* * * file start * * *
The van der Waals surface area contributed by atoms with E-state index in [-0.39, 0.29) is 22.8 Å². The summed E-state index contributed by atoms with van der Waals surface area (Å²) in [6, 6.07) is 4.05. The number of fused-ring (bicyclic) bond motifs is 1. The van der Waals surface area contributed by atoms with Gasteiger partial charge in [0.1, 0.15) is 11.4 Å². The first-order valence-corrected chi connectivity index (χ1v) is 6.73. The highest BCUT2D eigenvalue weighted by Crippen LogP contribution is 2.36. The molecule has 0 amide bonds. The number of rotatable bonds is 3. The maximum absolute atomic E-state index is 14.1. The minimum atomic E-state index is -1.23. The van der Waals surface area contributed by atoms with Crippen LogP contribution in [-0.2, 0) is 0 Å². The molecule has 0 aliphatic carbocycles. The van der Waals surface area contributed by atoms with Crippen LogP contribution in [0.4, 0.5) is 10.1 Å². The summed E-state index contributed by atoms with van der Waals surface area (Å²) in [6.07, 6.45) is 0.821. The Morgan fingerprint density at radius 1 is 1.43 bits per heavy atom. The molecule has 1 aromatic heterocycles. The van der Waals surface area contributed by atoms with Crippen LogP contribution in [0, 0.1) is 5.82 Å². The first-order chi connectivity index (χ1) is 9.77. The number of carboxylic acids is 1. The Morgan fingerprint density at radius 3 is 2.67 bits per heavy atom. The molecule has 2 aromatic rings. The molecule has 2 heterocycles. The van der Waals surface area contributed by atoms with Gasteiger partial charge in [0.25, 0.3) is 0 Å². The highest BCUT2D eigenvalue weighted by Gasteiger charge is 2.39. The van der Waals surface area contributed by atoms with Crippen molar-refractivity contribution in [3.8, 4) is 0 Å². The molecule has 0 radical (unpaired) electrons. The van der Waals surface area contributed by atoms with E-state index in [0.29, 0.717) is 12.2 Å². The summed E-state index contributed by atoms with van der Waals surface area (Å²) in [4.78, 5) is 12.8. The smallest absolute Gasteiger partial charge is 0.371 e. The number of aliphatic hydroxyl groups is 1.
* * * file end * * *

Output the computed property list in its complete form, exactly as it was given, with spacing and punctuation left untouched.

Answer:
The van der Waals surface area contributed by atoms with E-state index in [-0.39, 0.29) is 22.8 Å². The summed E-state index contributed by atoms with van der Waals surface area (Å²) in [6, 6.07) is 4.05. The number of fused-ring (bicyclic) bond motifs is 1. The van der Waals surface area contributed by atoms with Gasteiger partial charge in [0.1, 0.15) is 11.4 Å². The first-order valence-corrected chi connectivity index (χ1v) is 6.73. The highest BCUT2D eigenvalue weighted by Crippen LogP contribution is 2.36. The molecule has 0 amide bonds. The number of rotatable bonds is 3. The maximum absolute atomic E-state index is 14.1. The minimum atomic E-state index is -1.23. The van der Waals surface area contributed by atoms with Crippen LogP contribution in [-0.2, 0) is 0 Å². The molecule has 0 aliphatic carbocycles. The van der Waals surface area contributed by atoms with Crippen LogP contribution in [0.4, 0.5) is 10.1 Å². The summed E-state index contributed by atoms with van der Waals surface area (Å²) in [6.07, 6.45) is 0.821. The Morgan fingerprint density at radius 1 is 1.43 bits per heavy atom. The molecule has 1 aromatic heterocycles. The van der Waals surface area contributed by atoms with Crippen LogP contribution in [0, 0.1) is 5.82 Å². The first-order chi connectivity index (χ1) is 9.77. The number of carboxylic acids is 1. The Morgan fingerprint density at radius 3 is 2.67 bits per heavy atom. The molecule has 2 aromatic rings. The molecule has 2 heterocycles. The van der Waals surface area contributed by atoms with Gasteiger partial charge in [0.25, 0.3) is 0 Å². The highest BCUT2D eigenvalue weighted by Gasteiger charge is 2.39. The van der Waals surface area contributed by atoms with Crippen molar-refractivity contribution in [3.8, 4) is 0 Å². The molecule has 0 radical (unpaired) electrons. The van der Waals surface area contributed by atoms with E-state index in [0.29, 0.717) is 12.2 Å². The summed E-state index contributed by atoms with van der Waals surface area (Å²) in [4.78, 5) is 12.8. The smallest absolute Gasteiger partial charge is 0.371 e. The number of aliphatic hydroxyl groups is 1.